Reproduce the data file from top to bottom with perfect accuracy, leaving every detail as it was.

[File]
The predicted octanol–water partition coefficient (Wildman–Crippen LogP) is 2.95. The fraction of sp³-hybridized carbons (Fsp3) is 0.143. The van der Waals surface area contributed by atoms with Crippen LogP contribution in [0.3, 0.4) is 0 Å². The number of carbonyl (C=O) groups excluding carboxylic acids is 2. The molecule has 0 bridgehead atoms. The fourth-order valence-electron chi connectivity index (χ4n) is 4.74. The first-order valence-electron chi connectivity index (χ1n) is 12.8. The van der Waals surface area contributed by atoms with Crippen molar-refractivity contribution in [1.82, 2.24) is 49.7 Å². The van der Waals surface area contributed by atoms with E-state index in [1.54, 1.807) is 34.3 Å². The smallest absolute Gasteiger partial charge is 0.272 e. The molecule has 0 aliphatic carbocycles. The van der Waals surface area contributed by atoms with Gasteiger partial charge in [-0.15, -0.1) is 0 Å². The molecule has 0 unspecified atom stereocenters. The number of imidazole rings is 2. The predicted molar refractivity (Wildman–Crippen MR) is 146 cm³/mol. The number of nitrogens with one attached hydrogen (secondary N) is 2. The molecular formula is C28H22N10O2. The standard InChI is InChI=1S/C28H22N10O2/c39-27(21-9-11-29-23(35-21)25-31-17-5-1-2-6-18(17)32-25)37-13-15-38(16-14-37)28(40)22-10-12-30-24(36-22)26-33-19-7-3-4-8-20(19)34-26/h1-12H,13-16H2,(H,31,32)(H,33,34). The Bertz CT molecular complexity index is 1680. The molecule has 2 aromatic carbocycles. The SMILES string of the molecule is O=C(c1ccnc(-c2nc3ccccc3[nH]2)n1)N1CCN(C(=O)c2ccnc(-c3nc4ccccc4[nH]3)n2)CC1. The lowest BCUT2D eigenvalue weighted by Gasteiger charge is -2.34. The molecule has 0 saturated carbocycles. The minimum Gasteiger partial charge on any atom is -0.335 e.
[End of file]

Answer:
The predicted octanol–water partition coefficient (Wildman–Crippen LogP) is 2.95. The fraction of sp³-hybridized carbons (Fsp3) is 0.143. The van der Waals surface area contributed by atoms with Crippen LogP contribution in [0.3, 0.4) is 0 Å². The number of carbonyl (C=O) groups excluding carboxylic acids is 2. The molecule has 0 bridgehead atoms. The fourth-order valence-electron chi connectivity index (χ4n) is 4.74. The first-order valence-electron chi connectivity index (χ1n) is 12.8. The van der Waals surface area contributed by atoms with Crippen molar-refractivity contribution in [1.82, 2.24) is 49.7 Å². The van der Waals surface area contributed by atoms with E-state index in [1.54, 1.807) is 34.3 Å². The smallest absolute Gasteiger partial charge is 0.272 e. The molecule has 0 aliphatic carbocycles. The van der Waals surface area contributed by atoms with Gasteiger partial charge in [-0.15, -0.1) is 0 Å². The molecule has 0 unspecified atom stereocenters. The number of imidazole rings is 2. The predicted molar refractivity (Wildman–Crippen MR) is 146 cm³/mol. The number of nitrogens with one attached hydrogen (secondary N) is 2. The molecular formula is C28H22N10O2. The standard InChI is InChI=1S/C28H22N10O2/c39-27(21-9-11-29-23(35-21)25-31-17-5-1-2-6-18(17)32-25)37-13-15-38(16-14-37)28(40)22-10-12-30-24(36-22)26-33-19-7-3-4-8-20(19)34-26/h1-12H,13-16H2,(H,31,32)(H,33,34). The Bertz CT molecular complexity index is 1680. The molecule has 2 aromatic carbocycles. The SMILES string of the molecule is O=C(c1ccnc(-c2nc3ccccc3[nH]2)n1)N1CCN(C(=O)c2ccnc(-c3nc4ccccc4[nH]3)n2)CC1. The lowest BCUT2D eigenvalue weighted by Gasteiger charge is -2.34. The molecule has 0 saturated carbocycles. The minimum Gasteiger partial charge on any atom is -0.335 e.